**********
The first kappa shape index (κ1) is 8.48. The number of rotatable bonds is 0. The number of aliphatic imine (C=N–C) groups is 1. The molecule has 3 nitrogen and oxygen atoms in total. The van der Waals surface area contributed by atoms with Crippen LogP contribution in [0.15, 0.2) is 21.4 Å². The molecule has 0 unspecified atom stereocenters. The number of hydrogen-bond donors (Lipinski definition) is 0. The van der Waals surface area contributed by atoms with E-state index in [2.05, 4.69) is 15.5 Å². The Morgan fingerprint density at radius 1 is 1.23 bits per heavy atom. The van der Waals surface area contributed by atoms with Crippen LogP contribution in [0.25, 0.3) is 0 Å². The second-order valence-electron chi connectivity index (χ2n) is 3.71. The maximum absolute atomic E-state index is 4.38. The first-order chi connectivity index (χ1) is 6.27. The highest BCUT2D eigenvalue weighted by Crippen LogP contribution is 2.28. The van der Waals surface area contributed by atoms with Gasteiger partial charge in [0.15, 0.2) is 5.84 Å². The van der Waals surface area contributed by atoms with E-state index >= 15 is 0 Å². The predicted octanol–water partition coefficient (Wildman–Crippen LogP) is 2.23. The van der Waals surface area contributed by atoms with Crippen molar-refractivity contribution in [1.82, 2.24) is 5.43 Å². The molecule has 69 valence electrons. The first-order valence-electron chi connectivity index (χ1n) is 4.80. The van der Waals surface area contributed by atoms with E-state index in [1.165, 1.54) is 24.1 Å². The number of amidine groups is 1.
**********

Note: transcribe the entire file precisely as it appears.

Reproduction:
The first kappa shape index (κ1) is 8.48. The number of rotatable bonds is 0. The number of aliphatic imine (C=N–C) groups is 1. The molecule has 3 nitrogen and oxygen atoms in total. The van der Waals surface area contributed by atoms with Crippen LogP contribution in [0.15, 0.2) is 21.4 Å². The molecule has 0 unspecified atom stereocenters. The number of hydrogen-bond donors (Lipinski definition) is 0. The van der Waals surface area contributed by atoms with E-state index in [2.05, 4.69) is 15.5 Å². The Morgan fingerprint density at radius 1 is 1.23 bits per heavy atom. The van der Waals surface area contributed by atoms with Crippen LogP contribution in [0.25, 0.3) is 0 Å². The second-order valence-electron chi connectivity index (χ2n) is 3.71. The maximum absolute atomic E-state index is 4.38. The first-order chi connectivity index (χ1) is 6.27. The highest BCUT2D eigenvalue weighted by Crippen LogP contribution is 2.28. The van der Waals surface area contributed by atoms with Gasteiger partial charge in [0.15, 0.2) is 5.84 Å². The van der Waals surface area contributed by atoms with E-state index >= 15 is 0 Å². The predicted octanol–water partition coefficient (Wildman–Crippen LogP) is 2.23. The van der Waals surface area contributed by atoms with Crippen molar-refractivity contribution in [1.82, 2.24) is 5.43 Å². The molecule has 69 valence electrons. The first-order valence-electron chi connectivity index (χ1n) is 4.80. The van der Waals surface area contributed by atoms with E-state index in [1.165, 1.54) is 24.1 Å². The number of amidine groups is 1.